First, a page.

Life before Girton
I grew up on a wheat and sheep farm in the central wheat-belt region of Western Australia. I entered the teaching profession a little later in life, and have separate qualifications covering primary and secondary teaching coupled with a Masters in Special Education. Prior to teaching I gained a Visual Arts degree and while trying to be a professional artist I was also involved in organising and teaching in the community arts sector in small, isolated rural communities in Western Australia. I also studied Arts Management at the Western Australian Academy of Performing Arts. I later worked in airport security at Perth Airport for several years whilst completing my initial teaching qualification.
I have been teaching for over ten years in state primary schools in both Western Australia and Victoria; a Catholic secondary school in Victoria; and secondary and primary independent schools in Victoria – including Girton.
Doing the same thing in the same place forever is unimaginable to me!
What I Love about Teaching
I love being able to assist students who have struggled with a concept or skill to finally ‘get it’! There is nothing better in the teaching profession and it’s always such a wonderful celebration – these are moments where the learning area or student age is irrelevant – although the longer and harder the struggle has been, the more special the achievement.
The best thing about teaching at Girton has to be the kids! …and their expectation that they can do whatever they want with their learning – in a positive way that is… the sky is the limit!
What do you like best about the year level you teach?
Teaching within the Learning Resource Centre I teach students over a number of year levels – sometimes all at once! My focus is on the individual and their progress – from where they start with me and their identified learning needs, to moving them forward with this as quickly as possible. My aim is to move students out of my class groups (if possible) because they are now achieving at the expected class level – that is a celebration!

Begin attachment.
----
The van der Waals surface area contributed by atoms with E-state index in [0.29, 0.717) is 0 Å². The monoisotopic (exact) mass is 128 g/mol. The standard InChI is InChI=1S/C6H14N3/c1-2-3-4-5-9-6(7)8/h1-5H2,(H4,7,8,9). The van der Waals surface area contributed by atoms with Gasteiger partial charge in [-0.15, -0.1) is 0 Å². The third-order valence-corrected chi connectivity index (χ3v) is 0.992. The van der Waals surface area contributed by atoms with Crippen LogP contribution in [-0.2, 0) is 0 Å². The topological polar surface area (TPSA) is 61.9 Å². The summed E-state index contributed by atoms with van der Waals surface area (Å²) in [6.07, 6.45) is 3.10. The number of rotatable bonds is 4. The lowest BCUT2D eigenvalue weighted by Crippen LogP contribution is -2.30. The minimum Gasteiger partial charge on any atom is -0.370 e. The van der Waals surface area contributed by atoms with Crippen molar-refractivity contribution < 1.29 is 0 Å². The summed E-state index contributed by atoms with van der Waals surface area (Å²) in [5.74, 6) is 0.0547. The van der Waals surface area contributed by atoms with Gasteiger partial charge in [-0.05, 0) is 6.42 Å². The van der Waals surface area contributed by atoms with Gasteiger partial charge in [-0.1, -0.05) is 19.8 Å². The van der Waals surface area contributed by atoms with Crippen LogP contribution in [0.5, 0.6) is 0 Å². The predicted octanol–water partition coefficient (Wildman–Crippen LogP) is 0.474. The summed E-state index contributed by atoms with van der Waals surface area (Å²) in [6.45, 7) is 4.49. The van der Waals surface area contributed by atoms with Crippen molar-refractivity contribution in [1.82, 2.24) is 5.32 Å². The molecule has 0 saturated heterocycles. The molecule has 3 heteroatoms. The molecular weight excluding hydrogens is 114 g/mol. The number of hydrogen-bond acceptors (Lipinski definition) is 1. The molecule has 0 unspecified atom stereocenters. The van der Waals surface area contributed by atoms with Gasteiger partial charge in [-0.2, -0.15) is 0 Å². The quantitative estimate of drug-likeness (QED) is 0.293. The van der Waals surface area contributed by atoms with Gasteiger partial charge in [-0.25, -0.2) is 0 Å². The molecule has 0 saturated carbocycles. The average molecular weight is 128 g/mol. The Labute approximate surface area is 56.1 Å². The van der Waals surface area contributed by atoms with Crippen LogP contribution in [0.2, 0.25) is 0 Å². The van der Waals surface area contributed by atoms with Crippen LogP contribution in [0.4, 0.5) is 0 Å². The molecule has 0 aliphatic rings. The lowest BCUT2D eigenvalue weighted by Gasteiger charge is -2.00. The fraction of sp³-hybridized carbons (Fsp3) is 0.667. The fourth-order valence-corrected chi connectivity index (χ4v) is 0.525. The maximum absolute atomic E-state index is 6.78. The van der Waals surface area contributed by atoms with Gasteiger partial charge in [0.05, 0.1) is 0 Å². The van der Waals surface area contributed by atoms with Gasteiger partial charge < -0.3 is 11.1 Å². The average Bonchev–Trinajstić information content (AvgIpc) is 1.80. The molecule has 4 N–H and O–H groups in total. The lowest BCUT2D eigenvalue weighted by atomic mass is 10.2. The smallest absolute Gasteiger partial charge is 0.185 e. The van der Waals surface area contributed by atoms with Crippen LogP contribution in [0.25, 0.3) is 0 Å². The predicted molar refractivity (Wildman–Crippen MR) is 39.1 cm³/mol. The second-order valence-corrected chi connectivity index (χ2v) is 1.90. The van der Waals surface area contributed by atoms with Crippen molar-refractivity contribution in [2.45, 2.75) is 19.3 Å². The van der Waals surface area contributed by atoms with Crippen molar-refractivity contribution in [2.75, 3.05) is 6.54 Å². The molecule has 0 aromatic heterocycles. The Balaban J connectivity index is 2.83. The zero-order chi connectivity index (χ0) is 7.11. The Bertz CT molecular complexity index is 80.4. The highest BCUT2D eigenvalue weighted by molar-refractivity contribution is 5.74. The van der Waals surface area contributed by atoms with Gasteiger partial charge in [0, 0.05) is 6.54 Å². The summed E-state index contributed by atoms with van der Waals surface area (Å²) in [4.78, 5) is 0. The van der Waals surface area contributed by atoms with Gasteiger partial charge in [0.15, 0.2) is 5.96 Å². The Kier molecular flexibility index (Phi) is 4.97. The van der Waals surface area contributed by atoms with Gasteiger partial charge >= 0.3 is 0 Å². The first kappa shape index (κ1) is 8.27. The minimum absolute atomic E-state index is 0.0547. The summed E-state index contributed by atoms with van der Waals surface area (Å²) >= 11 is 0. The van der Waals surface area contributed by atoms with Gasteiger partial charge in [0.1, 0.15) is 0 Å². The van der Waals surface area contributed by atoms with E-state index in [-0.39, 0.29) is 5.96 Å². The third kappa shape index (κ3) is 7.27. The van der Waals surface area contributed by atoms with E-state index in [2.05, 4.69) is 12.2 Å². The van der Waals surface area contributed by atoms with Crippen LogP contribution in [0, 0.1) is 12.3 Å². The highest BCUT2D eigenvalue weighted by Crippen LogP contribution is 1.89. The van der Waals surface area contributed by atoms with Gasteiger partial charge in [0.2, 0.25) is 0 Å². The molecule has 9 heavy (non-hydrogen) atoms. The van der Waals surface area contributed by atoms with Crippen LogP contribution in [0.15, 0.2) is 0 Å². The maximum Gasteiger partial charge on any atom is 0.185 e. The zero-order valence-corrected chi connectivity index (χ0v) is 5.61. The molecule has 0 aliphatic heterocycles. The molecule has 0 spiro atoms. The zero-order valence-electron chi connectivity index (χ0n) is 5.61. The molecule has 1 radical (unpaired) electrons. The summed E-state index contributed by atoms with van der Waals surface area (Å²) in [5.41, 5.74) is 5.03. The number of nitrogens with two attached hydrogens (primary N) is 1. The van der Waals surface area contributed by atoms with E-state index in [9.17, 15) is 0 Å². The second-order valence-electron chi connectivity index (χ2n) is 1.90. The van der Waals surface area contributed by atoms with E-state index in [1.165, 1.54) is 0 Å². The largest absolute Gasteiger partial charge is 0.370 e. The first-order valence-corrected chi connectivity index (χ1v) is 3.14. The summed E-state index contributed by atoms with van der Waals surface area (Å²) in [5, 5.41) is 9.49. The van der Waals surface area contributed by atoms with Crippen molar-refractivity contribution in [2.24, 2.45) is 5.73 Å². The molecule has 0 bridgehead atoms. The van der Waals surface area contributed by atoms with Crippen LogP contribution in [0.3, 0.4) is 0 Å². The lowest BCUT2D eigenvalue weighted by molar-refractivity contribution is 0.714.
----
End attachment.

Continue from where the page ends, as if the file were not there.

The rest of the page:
My favourite classroom activity
Small group collaborative learning activities like playing spelling games provides students with lots of fun – it’s competitive but supportive, and enables them to learn by supporting each other without realising they are actually learning; a much better approach than the old boring rote learning – where correct spelling of the words is forgotten by the following week. I can also monitor how each student is processing and working out how to spell words, and can tailor future lessons based on this knowledge.
What difference can good teaching make?
Working with students who find meeting the expectations of ‘standardised’ testing challenging, irrelevant or impossible; I relish the opportunity to assist my students to find a real way of learning that works for them – and to assist in setting them upon their successful lifetime learning journey.
For me flexibility and inquisitiveness is the key – in thinking, attitude and learning styles – along with patience and perseverance – if it wasn’t quite successful today, try again tomorrow…
During 2015 I was the Regional Director of Tournament of Minds in Central Victoria assisting in the organisation of the event at La Trobe Bendigo. Seeing all those excited children and their enjoyment and accomplished performances on the day makes all the work and stress feel worthwhile.
As a counter balance to teaching I enjoy pursuing my innate creative needs – painting and drawing and small figurative sculptures; although it’s been a long time since I have exhibited professionally.